‘Christ—Our Life and Resurrection’: Prelate Archbishop Oshagan Choloyan’s Easter Message

“Why do you look for the living among the dead?”

(Luke 24:5)

His Eminence Archbishop Oshagan Choloyan (Photo: Tamar Kanarian)

For the One who lives forever, on the morning of the Resurrection of our Savior and God Jesus Christ, it was His own messenger who testifies and confirms that the One believed to be dead is alive—eternally alive—and should not be sought amongst the dead. On that miraculous morning He who lives forever opened the road to eternity for humanity, especially for all those who with true faith, self-denial, and good deeds become servants of Christ—the One who is always the same—yesterday, and today, and forever. (Hebrews 13:8)

The anchor of our Christian faith is Christ’s Resurrection. Christ’s entire mission for the salvation of humanity beginning with His Incarnation to His crucifixion and death, receives meaning and becomes a message with His Resurrection. Without this, the foundation of our Christian belief collapses. In the words of Paul the Apostle, “Our preaching is in vain.” (1 Cor. 15:14)

We, the Armenian people, were among the first to recognize and accept Christ’s preaching and salvific sacrifice, and to replicate ourselves and our lives akin to Christ. By the example of Christ’s resurrected life, we modeled our lives and our nation’s immortality on the example of Christ’s resurrected life. For us “living is Christ” (Phil. 1:21), and sacrifice, death, and martyrdom for Him is gaining that life. The hope of survival mixed with the immovable Christian faith inspired us to seek ways that along with our individual salvation, would secure our nation’s survival and immortality. We gained that life by sacrifice, death, and martyrdom for Him. With Christian values we gave meaning to our struggle knowing very well that Christ’s Resurrection was to be our life’s eternal shining light that cannot be buried. The cemetery plainly became a pause before we continued our journey toward a resurrected life. Otherwise how can we explain and understand martyrdom? A person’s total dedication to Christ’s faith and truth is much more than the sum total of days and years that transcends the wisdom of humanity. For those who doubt the faith of eternity, perhaps even consider it to be absurd, think that Christ’s cross and resurrection are foolishness (1 Cor. 2:20-25). But for those of us who are believers, this is God’s power and wisdom that tramples death, and with a nation’s martyrdom we celebrate eternal life. Christ’s cross did not come down our shoulders. We were crucified… Crucified…crucified many times, but like Christ we were resurrected, because our wisdom was not temporal wisdom, but rather the wisdom of our Christian faith that does not allow seeking the living amongst the dead.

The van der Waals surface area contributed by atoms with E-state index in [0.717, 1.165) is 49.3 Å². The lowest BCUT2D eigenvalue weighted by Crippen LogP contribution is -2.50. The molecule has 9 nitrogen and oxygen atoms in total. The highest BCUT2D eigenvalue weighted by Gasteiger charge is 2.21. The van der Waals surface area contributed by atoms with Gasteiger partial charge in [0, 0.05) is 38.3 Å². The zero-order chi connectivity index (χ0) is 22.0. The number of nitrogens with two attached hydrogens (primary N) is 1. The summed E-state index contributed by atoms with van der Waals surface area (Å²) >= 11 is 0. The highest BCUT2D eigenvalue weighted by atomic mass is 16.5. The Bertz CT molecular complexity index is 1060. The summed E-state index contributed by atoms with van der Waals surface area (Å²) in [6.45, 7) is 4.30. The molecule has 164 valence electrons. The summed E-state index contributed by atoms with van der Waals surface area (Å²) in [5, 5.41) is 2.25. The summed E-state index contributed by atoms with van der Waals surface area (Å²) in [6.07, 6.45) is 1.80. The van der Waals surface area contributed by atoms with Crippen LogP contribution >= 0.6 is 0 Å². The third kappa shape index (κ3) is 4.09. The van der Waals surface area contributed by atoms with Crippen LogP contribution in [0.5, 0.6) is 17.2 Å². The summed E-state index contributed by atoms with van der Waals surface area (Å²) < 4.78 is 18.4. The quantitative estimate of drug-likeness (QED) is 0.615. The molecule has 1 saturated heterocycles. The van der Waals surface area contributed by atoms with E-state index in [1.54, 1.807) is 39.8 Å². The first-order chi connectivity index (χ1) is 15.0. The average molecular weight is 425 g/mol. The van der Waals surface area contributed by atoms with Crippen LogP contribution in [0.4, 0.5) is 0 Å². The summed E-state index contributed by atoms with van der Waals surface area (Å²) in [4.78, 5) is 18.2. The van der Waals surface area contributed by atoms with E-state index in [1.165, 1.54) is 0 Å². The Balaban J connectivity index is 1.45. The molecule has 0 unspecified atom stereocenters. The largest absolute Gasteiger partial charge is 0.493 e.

The best testimony of this in the life of our nation is two dates: 1915 and 1918. The first was crucifixion; the second was resurrection. The catastrophe of the Genocide was so harsh and menacing that together with the loss of our ancestral land and historic Armenia, many believed that this was the end of our physical existence. However, after crucifixion the faith and hope of resurrection was forged on our will “to be” when on a bright May morning of a “rose-colored dawn” we were the witnesses of the resurrection of our nation for the pages of Armenian history. The Armenian people resolutely proclaimed, Why do you look for the living among the dead?

On the occasion of the 100th anniversary of the resurrection and victory of May, when we contemplate our resurrection from the ashes, and the establishment of new life on our will, without doubt we see that the progress, strengthening, and safety of our Fatherland must become the concern of every Armenian. Any kind of passivity is unforgiveable. The Fatherland is sacred soil and history. Building independence entails struggle and martyrdom. Maintaining independence entails total sacrifice, not just as an emotion, but with perfect dedication and participation.

“We lived not to die, but rather we knew death in order to live,” as His Holiness Catholicos Khoren I, of blessed memory, would often repeat with deep conviction.

On the occasion of the Resurrection of our Savior, let us again vivify our faith, keep our Christian image pure, and inspired and girded by independent Armenia together continue our struggle to fulfill our uncompleted vision.

A blessed Holy Resurrection. Christ is risen from the dead.

Congratulations on the 100th anniversary of the first Republic of Armenia.

 

Archbishop Oshagan

Prelate,
Eastern Prelacy of the Armenian Apostolic Church of America

 Easter 2018
New York

 

 

 

 

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Guest Contributor

Guest contributions to the Armenian Weekly are informative articles written and submitted by members of the community, which make up our community bulletin board.

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